Foley's Epic Wines & Spirits Adds Upscale Division


In light of recent consumer trade-up trends, Epic Wines & Spirits, the distributorship owned by Foley Family Wines' proprietor Bill Foley, has established a new division for the company's high-end wine and spirits brands. Named Black Knight Fine Wines & Spirits, the division will be led by Justin Sternberg as executive vp of the division and include a team of certified sommeliers, industry specialists and educators.

The division will begin operations January 1, 2016, and its current list of 100+ proposed brands includes the likes of Scheid Estate, Darioush, Schug, several of the Foley Family Wines brands, Greenbar Collective's spirits, Muirheads and BroVo Spirits.

"This is a very exciting time of growth for Epic Wines & Spirits," Bill Foley says. "As we continue to add to our portfolio, it is imperative that we fully support all of our suppliers with the resources needed to reach the goals we have set together. The Black Knight division will play a key role in ensuring this success."

In other news from the Foley empire, Scott Edwards has been promoted from executive vp at Foley Family Wines to president of Epic Wines & Spirits. Scott has 30 years of experience under his belt, dating back to his first job as an area sales rep in Virginia. He has also worked on the supplier side, advancing through various distributor management roles with the likes of Foster's Wine Estates and most recently Foley Family Wines.


In recent years, red blends have emerged as the cool, edgy and increasingly popular table wine category. So much so that Niesen has deemed it the craft beer of the wine category. Like craft beer, red blends continue to grow wildly. They represented as much as 13% ($1.7 billion) of the $13 billion table wine sales made during the year through September 12, per Nielsen.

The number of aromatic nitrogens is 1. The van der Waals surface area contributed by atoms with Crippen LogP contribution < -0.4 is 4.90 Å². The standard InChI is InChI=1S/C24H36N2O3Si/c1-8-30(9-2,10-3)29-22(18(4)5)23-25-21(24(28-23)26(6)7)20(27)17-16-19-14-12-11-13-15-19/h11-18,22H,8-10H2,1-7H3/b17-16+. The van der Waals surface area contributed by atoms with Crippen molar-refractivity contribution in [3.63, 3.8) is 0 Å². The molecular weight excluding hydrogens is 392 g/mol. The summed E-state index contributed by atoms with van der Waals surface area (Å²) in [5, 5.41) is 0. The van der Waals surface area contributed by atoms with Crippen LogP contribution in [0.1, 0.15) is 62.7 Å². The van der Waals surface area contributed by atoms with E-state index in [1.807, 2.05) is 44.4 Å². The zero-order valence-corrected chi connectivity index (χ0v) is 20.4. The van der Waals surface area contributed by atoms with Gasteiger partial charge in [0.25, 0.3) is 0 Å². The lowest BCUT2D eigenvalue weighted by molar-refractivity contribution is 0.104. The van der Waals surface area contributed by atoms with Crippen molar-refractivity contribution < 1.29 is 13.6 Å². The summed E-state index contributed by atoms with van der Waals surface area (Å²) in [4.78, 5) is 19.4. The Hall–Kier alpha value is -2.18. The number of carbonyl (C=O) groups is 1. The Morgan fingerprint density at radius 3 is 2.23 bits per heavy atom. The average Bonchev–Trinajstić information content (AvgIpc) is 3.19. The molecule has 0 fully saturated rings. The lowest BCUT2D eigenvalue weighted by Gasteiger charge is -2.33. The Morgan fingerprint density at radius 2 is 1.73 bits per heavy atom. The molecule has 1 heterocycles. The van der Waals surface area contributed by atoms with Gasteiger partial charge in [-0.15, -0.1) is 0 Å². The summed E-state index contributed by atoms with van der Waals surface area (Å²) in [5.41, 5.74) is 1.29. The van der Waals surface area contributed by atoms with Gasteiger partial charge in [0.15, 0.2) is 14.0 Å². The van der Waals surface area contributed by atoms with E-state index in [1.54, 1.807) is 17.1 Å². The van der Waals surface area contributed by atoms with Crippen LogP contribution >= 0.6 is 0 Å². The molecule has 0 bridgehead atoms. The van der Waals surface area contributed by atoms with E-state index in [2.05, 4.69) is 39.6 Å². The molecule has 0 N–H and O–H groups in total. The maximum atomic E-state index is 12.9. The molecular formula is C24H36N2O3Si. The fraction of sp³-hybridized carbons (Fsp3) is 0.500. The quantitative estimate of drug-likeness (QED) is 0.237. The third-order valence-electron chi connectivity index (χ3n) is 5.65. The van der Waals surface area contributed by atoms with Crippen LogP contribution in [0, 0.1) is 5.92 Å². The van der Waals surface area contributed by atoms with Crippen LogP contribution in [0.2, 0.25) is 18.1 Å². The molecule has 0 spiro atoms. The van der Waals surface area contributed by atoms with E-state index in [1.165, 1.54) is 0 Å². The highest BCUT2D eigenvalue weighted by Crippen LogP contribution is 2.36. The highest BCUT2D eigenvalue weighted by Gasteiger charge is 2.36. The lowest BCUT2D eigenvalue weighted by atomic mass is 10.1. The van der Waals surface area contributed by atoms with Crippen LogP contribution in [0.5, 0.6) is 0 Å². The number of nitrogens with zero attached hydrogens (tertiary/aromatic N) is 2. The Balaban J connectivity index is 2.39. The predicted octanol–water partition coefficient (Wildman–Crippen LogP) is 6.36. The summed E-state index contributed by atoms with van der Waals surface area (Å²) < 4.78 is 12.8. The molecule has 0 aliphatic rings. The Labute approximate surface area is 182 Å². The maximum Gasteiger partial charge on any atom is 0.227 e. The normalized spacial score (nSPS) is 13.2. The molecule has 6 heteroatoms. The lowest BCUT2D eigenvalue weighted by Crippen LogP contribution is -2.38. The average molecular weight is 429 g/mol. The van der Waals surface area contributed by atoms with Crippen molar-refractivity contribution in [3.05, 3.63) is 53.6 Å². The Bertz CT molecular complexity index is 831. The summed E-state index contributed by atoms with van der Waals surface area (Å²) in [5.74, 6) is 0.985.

Exactly half of consumers told Nielsen in a recent survey they like red blends because they are a good way to experiment. Nearly one-fourth said blends are more interesting than single varietals and 20% said they are a better value. The last point is particularly noteworthy because they also tend to be at a higher price point.

Most wineries have taken notice of the category's ascent and have made red blends a must-have offering. In fact, more than 40% of the new wine entries in 2014 were blends, mostly red. "No other wine type has even come close to the same amount of new offerings to market," says Nielsen. Even cabernet, one of the biggest and most popular varietals, only saw 10% new entries.

Over the last year, we've heard several industry participants say they believe craft beer and spirits are more exciting than wine [see WSD 09-24-2015, WSD 05-20-2014 and WSD 02-23-2015] To those people we say, maybe red blends are the answer to that problem. After all, the popularity of red blends are being driven by millennials, according to Nielsen.


Castle Brands has reported sales growth of just over 38% to $18.5 million for its second quarter ended September. The brands driving this growth include, Goslings Rums and Stormy Ginger Beer, Jefferson's and Jefferson's Reserve bourbons, Clontarf Irish whiskey and Pallini liqueurs. Despite the increase in sales, Castle still recorded a $0.7 million loss, an improvement though from last year's loss of $0.9 million.